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As I understand it, Dark Energy is believed to reside in empty space. As the Universe exapnds, more empty space exists inside the Universe and so the small energy per unit of empty space adds up to a greater total, thus causing an accelerated expansion.

But if this were true, what about all of the empty space outside the edge of the universe? This theory appears to take into account the "interior space" of the universe, but not the presumably infinite amount of exterior space outside the farthest reaches of the universe.

Indeed, if empty space has energy, would not the infinite amount of empty space past the edge of the expanding universe thus exert infinite inward force, crushing the universe?

Said differently, isn't it the case that the amount of empty space is actually not finite - it is infinite, and most of it is outside the edge of the universe, and if dark energy were real, this wouldn't this result in an infinite inward force?

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marked as duplicate by John Rennie cosmology May 18 at 18:40

This question has been asked before and already has an answer. If those answers do not fully address your question, please ask a new question.

  • $\begingroup$ This moderation feels aggressive/not commensurate with what is appropriate as that linked question is asking something completely different, just objectively speaking. $\endgroup$ – A br May 18 at 18:54
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    $\begingroup$ You clearly seem to think that the Big Bang happened at a point, which is false. As far as I can tell, this is the root of your misunderstanding, so the question John Rennie linked to seems very relevant to me. $\endgroup$ – G. Smith May 18 at 19:06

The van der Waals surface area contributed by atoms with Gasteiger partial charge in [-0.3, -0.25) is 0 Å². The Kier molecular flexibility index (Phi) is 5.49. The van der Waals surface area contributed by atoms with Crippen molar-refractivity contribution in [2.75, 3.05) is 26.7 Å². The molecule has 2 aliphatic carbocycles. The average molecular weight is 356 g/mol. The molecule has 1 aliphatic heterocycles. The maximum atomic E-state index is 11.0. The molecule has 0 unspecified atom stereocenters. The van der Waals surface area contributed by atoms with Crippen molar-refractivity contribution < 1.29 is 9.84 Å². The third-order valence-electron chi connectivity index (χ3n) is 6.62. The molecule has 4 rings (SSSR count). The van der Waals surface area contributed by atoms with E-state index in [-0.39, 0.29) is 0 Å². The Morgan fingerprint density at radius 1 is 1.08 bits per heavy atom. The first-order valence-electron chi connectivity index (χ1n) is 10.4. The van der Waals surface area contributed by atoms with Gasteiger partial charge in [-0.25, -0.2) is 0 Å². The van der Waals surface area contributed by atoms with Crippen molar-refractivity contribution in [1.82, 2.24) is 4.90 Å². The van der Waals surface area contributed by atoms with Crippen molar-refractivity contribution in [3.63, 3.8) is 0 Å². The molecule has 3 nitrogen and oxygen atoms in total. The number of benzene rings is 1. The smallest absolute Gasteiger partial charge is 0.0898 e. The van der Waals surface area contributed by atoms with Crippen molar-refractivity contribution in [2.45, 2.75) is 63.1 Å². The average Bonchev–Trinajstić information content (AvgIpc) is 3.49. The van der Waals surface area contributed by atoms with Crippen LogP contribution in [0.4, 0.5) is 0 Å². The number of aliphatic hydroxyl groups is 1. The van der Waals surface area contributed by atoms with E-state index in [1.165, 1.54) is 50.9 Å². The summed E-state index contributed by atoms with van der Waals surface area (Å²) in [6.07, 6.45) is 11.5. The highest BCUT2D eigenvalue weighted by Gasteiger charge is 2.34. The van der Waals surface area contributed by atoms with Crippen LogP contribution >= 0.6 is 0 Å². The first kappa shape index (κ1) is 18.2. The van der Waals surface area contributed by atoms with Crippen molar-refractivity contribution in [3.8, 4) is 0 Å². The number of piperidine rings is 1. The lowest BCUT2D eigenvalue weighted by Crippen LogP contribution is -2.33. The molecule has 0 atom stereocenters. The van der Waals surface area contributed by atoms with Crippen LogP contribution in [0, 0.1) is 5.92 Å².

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There is no exterior space. The universe is not expanding into anything. Space is simply expanding between galaxies. There is no “edge of the universe”, so your diagram is misleading.

The simplest model to understand, consistent with observations, is that space is flat, infinite, and expanding. As far as you care to go in any direction, there are still galaxies. But they are getting farther apart from each other because space is expanding between them, and it is expanding faster and faster.

It is also possible that the universe has a finite and increasing spatial volume, but there is still no edge and no exterior space in this model. Visualizing how this could be is harder without understanding differential geometry. But imagine setting out in a spaceship, going straight away from Earth in any direction, and discovering that you eventually come back to where you started. Space might be like the three-dimensional equivalent of the 2D surface of an expanding sphere.

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  • $\begingroup$ Thanks for this, super helpful. $\endgroup$ – A br May 18 at 17:56
  • $\begingroup$ But going back to the idea of the big bang - the big bang dictates that there is an edge to the universe, that the universe originally occupied a singularity of size zero, and it has now expanded. If it has expanded, is it not the case that it must have expanded into something given that at the singularity it did not occupy any space (just one point)? $\endgroup$ – A br May 18 at 17:58
  • $\begingroup$ Perhaps to say it differently, we know that the normal mass and energy in the universe is finite. If the universe itself is infinite ( curious.astro.cornell.edu/physics/104-the-universe/… ) then it seems that dark energy should also be infinite $\endgroup$ – A br May 18 at 18:09
  • $\begingroup$ No, the Big Bang does not dictate that there is an edge to the universe. No modern cosmological models have an edge. There was no space “outside” the singularity for it to expand “into”. We do not know that the mass and energy of the universe are finite. (Although the mass and energy of the observable universe is.) If the universe is flat and therefore infinite, then there is an infinite amount of normal matter, an infinite amount of dark matter, and an infinite amount of dark energy that we cannot see. In any case, the density of these things is finite and decreasing. $\endgroup$ – G. Smith May 18 at 19:01
  • $\begingroup$ Thanks for that. But if there is an infinite amount of normal matter, why are there statistics like these, total mass of the universe = 1.59486 × 10^55 kg? hypertextbook.com/facts/2006/KristineMcPherson.shtml Doesn't it seem unlikely that the universe if infinite in mass/energy? $\endgroup$ – A br May 18 at 19:08

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